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October 2017

The Violence of Ideas

Donald Trump isn't a racist.  Not in any conventional sense.  He's far too narcissistic, self-centered and opportunistic for that.  While the current crop of white nationalists proclaim loyalty to some mythical idea of whiteness, a tribal affiliation with an imaginary west European identity, Trump's only loyalty is to himself.  Hardly a white supremacist, he's a Trump supremacist.  He loves those who support him, belittles those who oppose him or are insufficiently loyal.  He surrounds himself with rich, white men because those are the people he knows.  He has no racial or tribal loyalty.  His sympathies lie with the white supremacists, not because he shares their dream of an ethnically pure state, but because their vision of the individuals who should be running things embodies how he sees himself.  His recklessness and lack of any ideology make him all the more dangerous.

His most recent comments, calling out the "bad dudes on the other side" highlights how he supports and empowers the alt-right.  By focusing on violent acts committed by people on "both sides" and then making bland statements saying that he opposes "hatred, bigotry and racism in all forms" he sidesteps any specific criticism or condemnation of the people and organizations leading the alt-right charge, while also giving comfort to those who claim that Black Lives Matter supporters (among others) are engaged in hatred, bigotry and racism.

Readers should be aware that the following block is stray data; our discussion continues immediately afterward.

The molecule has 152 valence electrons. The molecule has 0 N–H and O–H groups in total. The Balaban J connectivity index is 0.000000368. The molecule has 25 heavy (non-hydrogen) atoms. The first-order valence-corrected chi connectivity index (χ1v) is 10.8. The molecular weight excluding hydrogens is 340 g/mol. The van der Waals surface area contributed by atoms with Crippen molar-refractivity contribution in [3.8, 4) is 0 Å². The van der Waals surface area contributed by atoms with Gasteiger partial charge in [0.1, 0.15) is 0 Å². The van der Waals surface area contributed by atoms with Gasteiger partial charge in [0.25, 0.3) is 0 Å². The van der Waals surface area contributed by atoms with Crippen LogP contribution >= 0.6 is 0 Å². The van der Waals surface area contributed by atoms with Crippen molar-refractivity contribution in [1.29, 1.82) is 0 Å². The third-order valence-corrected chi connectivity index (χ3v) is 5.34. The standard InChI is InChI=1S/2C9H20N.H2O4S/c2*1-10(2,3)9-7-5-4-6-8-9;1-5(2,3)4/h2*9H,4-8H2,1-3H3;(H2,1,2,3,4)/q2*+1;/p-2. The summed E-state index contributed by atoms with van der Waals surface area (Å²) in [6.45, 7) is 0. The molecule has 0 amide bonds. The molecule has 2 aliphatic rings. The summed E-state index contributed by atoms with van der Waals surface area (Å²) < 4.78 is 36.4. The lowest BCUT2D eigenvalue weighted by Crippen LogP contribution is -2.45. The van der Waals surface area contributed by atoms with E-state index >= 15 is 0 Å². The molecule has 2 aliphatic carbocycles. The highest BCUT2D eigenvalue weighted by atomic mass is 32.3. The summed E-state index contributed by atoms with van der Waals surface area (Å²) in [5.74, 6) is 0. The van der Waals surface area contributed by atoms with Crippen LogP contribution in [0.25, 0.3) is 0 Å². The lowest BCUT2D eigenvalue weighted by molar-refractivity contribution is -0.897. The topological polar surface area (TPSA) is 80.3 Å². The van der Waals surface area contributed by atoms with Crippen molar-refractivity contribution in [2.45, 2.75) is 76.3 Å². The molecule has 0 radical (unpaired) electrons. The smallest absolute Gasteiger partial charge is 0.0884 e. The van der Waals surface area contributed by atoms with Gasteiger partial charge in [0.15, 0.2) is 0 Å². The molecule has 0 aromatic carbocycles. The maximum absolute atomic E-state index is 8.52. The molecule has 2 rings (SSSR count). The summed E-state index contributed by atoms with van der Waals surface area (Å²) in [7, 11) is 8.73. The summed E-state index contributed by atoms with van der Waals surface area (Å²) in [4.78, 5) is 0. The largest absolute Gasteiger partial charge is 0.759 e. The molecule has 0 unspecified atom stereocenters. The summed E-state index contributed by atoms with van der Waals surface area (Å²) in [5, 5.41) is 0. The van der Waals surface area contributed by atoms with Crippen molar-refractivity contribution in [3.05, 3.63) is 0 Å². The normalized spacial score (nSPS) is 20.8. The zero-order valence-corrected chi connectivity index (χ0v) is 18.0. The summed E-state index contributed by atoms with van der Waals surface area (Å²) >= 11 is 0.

The murder and beatings that occurred in Charlottesville are horrible.  But focusing on the violence deftly turns attention away from the ideas.  What should be even more shocking is that a mob of people bearing torches marched in support of the profoundly un-American idea that power in this country should be held only by those who exemplify a particular vision of white nationalism and who explicitly reject the principles of equality that the nation was founded on.